National Australia Bank (NAB) News Update

Submitted by Jim Thesiger on 12 May, 2008 - 15:28

National Australia Bank's (NAB) plans to underwrite the interim DRP will leave the balance sheet in a slightly stronger position from Australian stockmarket analysts from Citi.

National Australia Bank (NAB): Is it time to NAB a Dividend?

Australian investors digested the performance results from National Australia Bank (NAB) and St George (SGB) last week and managed to dissipate some of the ambiguity around impacts of the credit crunch. In addition to this, the week has kicked off with news that Westpac (WBC) is in talks with SGB about a possible takeover. Subsequently the Australian financial sector has rallied this morning with NAB the standout up 5.52%. Furthermore with the stock going ex-div on the 30 May there may opportunities for a dividend yield play…

Friday’s Result

On Friday NAB released 1H08 NPAT of $2,089m which was 1.8% below Macquarie Research Equities (MRE) forecast. NAB’s result did, however, indicate their ability to manage easing asset growth. This was supported, although, by favourable currency movements, volatility-linked earnings and inter-group transfers.

MRE also highlighted that impairment provisions are likely to improve over the next 12 -18 months. This is due to the majority of large assert quality risks being alleviated. On another positive note, NAB’s plans to underwrite the interim DRP will leave the balance sheet in a slightly stronger position.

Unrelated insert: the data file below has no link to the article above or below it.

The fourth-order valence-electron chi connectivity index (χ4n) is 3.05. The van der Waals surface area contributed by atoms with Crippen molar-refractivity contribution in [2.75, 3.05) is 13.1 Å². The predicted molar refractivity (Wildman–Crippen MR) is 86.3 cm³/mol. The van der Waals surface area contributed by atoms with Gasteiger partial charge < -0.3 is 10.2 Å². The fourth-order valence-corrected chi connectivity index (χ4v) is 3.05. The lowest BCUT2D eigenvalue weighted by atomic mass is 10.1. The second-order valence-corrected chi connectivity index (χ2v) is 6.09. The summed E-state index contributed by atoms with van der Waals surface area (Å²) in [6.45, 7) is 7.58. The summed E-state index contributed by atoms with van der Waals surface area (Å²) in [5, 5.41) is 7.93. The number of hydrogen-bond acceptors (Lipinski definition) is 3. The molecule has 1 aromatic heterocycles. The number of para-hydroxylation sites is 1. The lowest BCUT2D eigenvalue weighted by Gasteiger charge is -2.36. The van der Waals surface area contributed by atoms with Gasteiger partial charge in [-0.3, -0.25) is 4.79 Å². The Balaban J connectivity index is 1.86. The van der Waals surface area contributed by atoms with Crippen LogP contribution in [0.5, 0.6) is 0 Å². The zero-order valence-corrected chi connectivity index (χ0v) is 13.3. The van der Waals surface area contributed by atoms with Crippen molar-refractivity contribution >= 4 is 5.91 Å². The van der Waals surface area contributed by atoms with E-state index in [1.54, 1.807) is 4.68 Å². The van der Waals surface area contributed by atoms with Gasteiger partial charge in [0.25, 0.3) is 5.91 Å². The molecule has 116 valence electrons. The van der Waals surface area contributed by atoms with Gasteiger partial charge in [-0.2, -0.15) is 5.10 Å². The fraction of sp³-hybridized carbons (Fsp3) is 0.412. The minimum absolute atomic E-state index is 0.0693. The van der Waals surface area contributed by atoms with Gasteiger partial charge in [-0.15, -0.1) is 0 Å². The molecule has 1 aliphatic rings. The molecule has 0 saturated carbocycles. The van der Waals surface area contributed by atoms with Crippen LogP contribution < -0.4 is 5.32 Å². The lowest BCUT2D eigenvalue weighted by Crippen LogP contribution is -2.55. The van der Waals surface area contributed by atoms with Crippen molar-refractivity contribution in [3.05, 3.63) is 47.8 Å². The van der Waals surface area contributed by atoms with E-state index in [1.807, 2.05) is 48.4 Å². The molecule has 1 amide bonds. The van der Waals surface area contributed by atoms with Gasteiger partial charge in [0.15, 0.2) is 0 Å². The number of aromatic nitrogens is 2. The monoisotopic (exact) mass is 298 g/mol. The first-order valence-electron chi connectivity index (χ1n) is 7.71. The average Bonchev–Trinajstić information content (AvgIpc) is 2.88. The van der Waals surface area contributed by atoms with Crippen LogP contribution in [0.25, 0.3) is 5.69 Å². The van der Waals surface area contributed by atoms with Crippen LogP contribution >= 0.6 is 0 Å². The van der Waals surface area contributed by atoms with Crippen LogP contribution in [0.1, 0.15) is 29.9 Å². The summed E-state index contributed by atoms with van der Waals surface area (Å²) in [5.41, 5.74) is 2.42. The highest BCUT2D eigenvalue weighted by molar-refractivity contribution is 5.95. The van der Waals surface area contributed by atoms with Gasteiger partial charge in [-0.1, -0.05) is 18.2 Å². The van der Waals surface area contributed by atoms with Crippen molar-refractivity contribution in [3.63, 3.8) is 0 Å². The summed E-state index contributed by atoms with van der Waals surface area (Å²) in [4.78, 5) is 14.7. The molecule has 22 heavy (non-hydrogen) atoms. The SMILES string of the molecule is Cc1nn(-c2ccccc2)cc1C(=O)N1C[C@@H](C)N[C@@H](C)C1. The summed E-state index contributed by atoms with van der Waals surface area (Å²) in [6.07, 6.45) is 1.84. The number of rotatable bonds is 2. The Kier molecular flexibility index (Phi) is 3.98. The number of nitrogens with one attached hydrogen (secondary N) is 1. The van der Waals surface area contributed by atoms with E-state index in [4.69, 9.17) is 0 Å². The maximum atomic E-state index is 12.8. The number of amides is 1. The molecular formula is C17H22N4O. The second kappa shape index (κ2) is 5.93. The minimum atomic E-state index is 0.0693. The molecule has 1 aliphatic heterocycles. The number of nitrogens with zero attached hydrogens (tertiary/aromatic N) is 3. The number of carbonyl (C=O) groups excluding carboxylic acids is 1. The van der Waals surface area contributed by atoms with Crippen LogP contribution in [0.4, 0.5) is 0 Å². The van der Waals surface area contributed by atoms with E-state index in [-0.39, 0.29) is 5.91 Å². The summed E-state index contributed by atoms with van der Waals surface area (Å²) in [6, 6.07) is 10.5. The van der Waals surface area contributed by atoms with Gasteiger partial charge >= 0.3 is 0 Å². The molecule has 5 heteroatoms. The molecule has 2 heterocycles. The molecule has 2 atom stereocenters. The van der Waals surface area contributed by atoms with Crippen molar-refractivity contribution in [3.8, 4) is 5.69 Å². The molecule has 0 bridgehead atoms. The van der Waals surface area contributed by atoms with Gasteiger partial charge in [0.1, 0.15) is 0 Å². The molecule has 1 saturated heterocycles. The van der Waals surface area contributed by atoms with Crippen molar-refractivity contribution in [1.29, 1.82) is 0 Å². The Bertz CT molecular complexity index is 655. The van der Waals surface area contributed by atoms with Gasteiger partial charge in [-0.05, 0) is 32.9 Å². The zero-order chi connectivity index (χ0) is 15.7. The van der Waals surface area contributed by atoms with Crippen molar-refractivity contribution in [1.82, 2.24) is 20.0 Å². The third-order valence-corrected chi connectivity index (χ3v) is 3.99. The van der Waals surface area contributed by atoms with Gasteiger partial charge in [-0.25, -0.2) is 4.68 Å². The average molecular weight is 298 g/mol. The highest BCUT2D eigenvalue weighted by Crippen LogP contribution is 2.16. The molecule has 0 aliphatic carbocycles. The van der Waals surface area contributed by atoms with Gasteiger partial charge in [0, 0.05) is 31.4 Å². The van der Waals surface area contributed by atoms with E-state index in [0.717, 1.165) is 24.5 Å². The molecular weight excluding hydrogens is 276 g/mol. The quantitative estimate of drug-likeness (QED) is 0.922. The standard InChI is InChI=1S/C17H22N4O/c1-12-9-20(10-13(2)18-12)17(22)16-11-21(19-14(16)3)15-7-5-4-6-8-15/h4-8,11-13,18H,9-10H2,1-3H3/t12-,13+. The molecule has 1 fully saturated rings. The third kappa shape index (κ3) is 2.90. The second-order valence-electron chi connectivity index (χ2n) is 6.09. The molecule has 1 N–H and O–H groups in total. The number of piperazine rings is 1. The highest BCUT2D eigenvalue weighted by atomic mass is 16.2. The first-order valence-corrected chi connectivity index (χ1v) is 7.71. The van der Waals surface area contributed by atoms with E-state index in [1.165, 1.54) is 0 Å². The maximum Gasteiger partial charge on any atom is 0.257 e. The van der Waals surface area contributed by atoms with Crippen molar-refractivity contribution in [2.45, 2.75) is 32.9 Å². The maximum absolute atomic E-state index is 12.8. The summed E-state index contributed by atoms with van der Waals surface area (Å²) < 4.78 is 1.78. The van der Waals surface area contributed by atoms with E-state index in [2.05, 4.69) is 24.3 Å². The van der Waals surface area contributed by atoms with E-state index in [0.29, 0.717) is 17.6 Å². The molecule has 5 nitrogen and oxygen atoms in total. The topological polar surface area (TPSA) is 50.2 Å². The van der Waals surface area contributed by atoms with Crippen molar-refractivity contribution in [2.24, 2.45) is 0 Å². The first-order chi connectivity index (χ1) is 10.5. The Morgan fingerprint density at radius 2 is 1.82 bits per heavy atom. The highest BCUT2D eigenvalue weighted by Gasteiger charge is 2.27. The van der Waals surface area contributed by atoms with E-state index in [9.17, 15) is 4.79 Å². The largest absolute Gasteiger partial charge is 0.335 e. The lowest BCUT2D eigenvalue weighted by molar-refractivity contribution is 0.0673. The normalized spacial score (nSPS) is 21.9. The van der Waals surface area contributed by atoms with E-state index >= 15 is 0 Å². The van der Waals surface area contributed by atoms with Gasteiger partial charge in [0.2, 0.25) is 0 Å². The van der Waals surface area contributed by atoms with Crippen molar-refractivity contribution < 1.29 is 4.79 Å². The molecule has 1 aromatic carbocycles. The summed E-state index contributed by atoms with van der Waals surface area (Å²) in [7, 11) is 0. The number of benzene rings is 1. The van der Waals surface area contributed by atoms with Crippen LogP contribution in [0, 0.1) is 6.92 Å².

MRE have lowered their forecast on EPS estimates by 1.5% for FY08 and 0.2% for FY09. They do, however, stipulate that investors can take a degree of comfort in the fact that balance sheet health is improving. MRE retain their neutral recommendation on the stock and feel that clients should perhaps look beyond the “earnings noise”. They maintain a $34.80 12-month price target.

Traders looking for maximum exposure to short-term movements in the share price should consider the following equity warrants for a high-risk, high-return strategy.

Investors and traders looking for short to medium-term leveraged exposure to the share price should consider Macquarie Instalments for a higher risk, higher return alternative to direct share investment.

Long term, more conservative investors looking for a simple, "set and forget" investment should consider the Self Funding Instalments. SFI's are moderately geared, have no annual resets and a maturity date in up to ten years.